So just be aware that critical focus with this lens really demands an environment where you can see the subject well. Not sure if you are doing food on location -- in customer's restaurant/kitchen, etc -- but if you are, keep that in the back of your mind. No great shakes though.

Rounding up, my experience (so far):

LIKE

-- Image is good (I find it hard to comment on sharpness, as it changes where you are in the image circle and I don't know your starting expectations... but this has been, and is, no problem at all for me. Sharpness is really a camera-lens system combo thing: the S and the 120TS work well together)

-- Twist and turn it anyway you like: great range of shift and tilt for general table top product photography applications

-- Notched movements, that don't slip or give even with the weight of an S camera body hanging off the back of the lens (when lens attached to tripod and camera attached to lens)

-- Tripod foot lets you clamp the lens down and move the sensor instead

HEADS UP

-- It's a dumb lens--give yourself time to get used, if you haven't worked like this before (manual stop down, open up)

-- close focus and reproduction ratio

-- It's an E95 

-- It's f/5.6 wide open, so you'll need plenty illumination on subject for checking plane of focus and critical focus

DON'T LIKE

-- the lens aperture setting ring and iris stop down ring turn the Leica way (anti-clockwise = less exposure) but seems like it is marked the opposite. Maybe a sign of my mental faculties withering away, but it breaks my head every time... always thinking twice if I look at it before I adjust it

--- bit of play in the tilt section on my copy, so that when I attach the lens to a tripod with the Arca foot, and mount the camera to the lens, i.e., the camera is hanging off the back of the lens, the weight of the camera body pulls on the tilt section

-- I find all my S lenses (35/70/120macro) have slightly different color casts, and the 120TS is no different

-- Seems a bit darker at the same aperture as other S lenses. About half a stop to two thirds, depending. It's no big deal and not especially shocking or surprising (the lens wasn't designed for the S by Leica, so it's normal, I think, that this should differ a bit) but it is there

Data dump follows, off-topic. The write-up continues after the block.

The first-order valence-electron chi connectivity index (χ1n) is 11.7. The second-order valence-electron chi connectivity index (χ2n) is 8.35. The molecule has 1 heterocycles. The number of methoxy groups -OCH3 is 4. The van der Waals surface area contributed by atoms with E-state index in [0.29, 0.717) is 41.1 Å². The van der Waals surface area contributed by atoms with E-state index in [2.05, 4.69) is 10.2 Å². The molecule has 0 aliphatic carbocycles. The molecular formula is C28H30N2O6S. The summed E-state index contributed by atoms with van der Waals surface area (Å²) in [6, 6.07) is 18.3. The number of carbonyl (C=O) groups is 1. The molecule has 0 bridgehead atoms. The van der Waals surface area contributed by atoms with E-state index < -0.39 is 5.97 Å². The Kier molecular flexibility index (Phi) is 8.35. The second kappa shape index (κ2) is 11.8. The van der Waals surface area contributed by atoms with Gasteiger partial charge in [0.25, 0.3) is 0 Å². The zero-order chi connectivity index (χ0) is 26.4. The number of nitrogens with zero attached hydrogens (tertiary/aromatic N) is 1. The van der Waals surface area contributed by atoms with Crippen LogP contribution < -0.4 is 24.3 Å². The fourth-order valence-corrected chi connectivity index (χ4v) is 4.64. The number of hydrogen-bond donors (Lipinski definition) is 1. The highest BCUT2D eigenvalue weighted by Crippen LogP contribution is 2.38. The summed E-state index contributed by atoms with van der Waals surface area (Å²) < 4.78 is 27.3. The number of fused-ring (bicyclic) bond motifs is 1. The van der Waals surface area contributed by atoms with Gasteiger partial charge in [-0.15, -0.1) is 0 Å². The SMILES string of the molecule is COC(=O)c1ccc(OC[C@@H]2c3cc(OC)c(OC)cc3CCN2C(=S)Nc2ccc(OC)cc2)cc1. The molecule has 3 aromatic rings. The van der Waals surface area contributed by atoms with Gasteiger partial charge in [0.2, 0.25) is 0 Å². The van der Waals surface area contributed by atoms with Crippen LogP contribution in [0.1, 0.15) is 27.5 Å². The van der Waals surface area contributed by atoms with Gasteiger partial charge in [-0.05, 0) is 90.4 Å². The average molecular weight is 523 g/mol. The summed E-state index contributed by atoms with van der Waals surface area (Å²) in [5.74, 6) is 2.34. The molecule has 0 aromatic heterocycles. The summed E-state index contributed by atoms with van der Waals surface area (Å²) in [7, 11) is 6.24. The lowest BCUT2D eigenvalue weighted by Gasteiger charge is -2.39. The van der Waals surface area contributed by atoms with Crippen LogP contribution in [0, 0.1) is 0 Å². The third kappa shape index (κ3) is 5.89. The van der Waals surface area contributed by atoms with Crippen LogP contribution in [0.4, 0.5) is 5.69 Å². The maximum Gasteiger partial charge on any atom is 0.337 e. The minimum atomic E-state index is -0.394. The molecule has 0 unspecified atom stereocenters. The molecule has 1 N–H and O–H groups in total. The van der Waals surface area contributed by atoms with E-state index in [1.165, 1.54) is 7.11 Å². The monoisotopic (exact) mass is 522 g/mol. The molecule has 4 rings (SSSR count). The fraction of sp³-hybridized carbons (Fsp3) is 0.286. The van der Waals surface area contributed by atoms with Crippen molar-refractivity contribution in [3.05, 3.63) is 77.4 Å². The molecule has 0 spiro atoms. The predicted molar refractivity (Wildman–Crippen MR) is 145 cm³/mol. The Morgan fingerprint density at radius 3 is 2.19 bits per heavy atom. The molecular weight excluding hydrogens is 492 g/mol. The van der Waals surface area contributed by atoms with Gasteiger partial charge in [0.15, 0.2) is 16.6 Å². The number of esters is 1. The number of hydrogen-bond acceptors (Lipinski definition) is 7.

Hope this helps.

Cheers

 

Tom

 

Edited by TomLiles
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  • 1 month later...

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On 1/14/2021 at 5:39 AM, TomLiles said:

Hi there,

I've used the 120TS for product shots for the last three years: clothing mostly. This was a more a case of fitting the subject matter to the lens than vice-versa; to echo what John (McMaster) mentioned above, it doesn't focus especially close and it's worth underlining that note by remembering the 120TS isn't a macro lens either... it worked just fine with motifs about clothing size, so that's where I got most productive use from it. (I'm using the past tense here as I'm transitioning away from clothing work.) 
I used it for a few cosmetics packaging shoots, but a bottle of shampoo is about the smallest you can go before you really start wanting more pixels on subject. I went as small as a couple of foundation compacts for one shoot, but that image wasn't destined for repro on anything big so the image size wasn't such a concern (it was a cheap job too, so I just wanted to have a play).
I'd say the 120TS is well suited for general purpose table top stuff, so food photography sounds within its wheelhouse to me... you'll have to switch to the S 120 macro Summarit for close-ups and detail shots (and that only goes to 1:2 by the way); for plane of focus stuff, to match shots, with that (the 120 macro) you will have to turn to computational techniques (focus stacking etc.)—that's how I'm approaching it, at any rate. Really we want both these lenses in one package. Que sera!

The 120TS is a dumb lens (though I notice the Phase One blue ring version has a CPU contact board superglued on!) so you won't get EXIF info, but more importantly, it means you'll need to do manual stop down for shooting (and open back up for adjusting focus and movements). You get used to it really quick (if you've never had to do that before). I use an S (typ006) for work, so I'm doing it all through the optical finder with the 120TS. It would be heaven to work with the live-view available on a typ007, but I get along fine just doing my work through the OVF. It certainly forces the concentration... But, yea, you will have the best experience with your typ007 and working with its LV, so don't worry about that.